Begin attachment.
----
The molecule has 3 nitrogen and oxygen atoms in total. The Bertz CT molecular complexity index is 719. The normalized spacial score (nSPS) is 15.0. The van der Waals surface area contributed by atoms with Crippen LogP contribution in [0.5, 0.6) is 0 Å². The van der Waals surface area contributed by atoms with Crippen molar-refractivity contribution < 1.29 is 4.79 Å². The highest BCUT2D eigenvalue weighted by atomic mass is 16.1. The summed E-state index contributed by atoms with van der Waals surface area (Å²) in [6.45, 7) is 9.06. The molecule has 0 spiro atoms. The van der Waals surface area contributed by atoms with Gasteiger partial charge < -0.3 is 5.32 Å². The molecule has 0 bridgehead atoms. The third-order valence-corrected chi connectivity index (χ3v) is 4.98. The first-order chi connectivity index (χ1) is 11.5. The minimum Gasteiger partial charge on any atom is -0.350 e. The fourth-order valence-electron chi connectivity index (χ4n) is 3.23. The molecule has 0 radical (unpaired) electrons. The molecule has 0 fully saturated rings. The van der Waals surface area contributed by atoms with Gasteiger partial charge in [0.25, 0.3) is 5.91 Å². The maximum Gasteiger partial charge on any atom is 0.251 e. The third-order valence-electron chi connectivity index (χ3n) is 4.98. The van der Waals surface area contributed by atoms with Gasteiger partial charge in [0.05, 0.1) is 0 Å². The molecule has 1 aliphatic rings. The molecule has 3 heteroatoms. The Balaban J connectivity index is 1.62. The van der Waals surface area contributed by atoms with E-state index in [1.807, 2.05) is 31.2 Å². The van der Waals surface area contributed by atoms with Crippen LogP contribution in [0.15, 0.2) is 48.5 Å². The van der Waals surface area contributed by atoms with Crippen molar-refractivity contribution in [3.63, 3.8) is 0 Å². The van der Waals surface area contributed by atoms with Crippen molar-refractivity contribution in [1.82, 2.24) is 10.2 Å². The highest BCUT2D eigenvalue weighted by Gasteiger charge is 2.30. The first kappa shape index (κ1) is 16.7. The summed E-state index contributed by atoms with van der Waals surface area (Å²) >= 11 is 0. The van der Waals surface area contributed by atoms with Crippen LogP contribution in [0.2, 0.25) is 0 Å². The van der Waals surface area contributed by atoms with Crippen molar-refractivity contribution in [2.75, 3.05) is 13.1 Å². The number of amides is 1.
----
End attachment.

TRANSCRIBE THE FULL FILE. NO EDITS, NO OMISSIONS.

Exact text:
The molecule has 3 nitrogen and oxygen atoms in total. The Bertz CT molecular complexity index is 719. The normalized spacial score (nSPS) is 15.0. The van der Waals surface area contributed by atoms with Crippen LogP contribution in [0.5, 0.6) is 0 Å². The van der Waals surface area contributed by atoms with Crippen molar-refractivity contribution < 1.29 is 4.79 Å². The highest BCUT2D eigenvalue weighted by atomic mass is 16.1. The summed E-state index contributed by atoms with van der Waals surface area (Å²) in [6.45, 7) is 9.06. The molecule has 0 spiro atoms. The van der Waals surface area contributed by atoms with Gasteiger partial charge < -0.3 is 5.32 Å². The molecule has 0 bridgehead atoms. The third-order valence-corrected chi connectivity index (χ3v) is 4.98. The first-order chi connectivity index (χ1) is 11.5. The minimum Gasteiger partial charge on any atom is -0.350 e. The fourth-order valence-electron chi connectivity index (χ4n) is 3.23. The molecule has 0 radical (unpaired) electrons. The molecule has 0 fully saturated rings. The van der Waals surface area contributed by atoms with Gasteiger partial charge in [0.25, 0.3) is 5.91 Å². The maximum Gasteiger partial charge on any atom is 0.251 e. The third-order valence-electron chi connectivity index (χ3n) is 4.98. The van der Waals surface area contributed by atoms with Gasteiger partial charge in [0.05, 0.1) is 0 Å². The molecule has 1 aliphatic rings. The molecule has 3 heteroatoms. The Balaban J connectivity index is 1.62. The van der Waals surface area contributed by atoms with E-state index in [1.807, 2.05) is 31.2 Å². The van der Waals surface area contributed by atoms with Crippen LogP contribution in [0.15, 0.2) is 48.5 Å². The van der Waals surface area contributed by atoms with Crippen molar-refractivity contribution in [3.63, 3.8) is 0 Å². The van der Waals surface area contributed by atoms with Crippen molar-refractivity contribution in [1.82, 2.24) is 10.2 Å². The highest BCUT2D eigenvalue weighted by Gasteiger charge is 2.30. The first kappa shape index (κ1) is 16.7. The summed E-state index contributed by atoms with van der Waals surface area (Å²) >= 11 is 0. The van der Waals surface area contributed by atoms with Crippen LogP contribution in [0.2, 0.25) is 0 Å². The van der Waals surface area contributed by atoms with Crippen molar-refractivity contribution in [2.75, 3.05) is 13.1 Å². The number of amides is 1.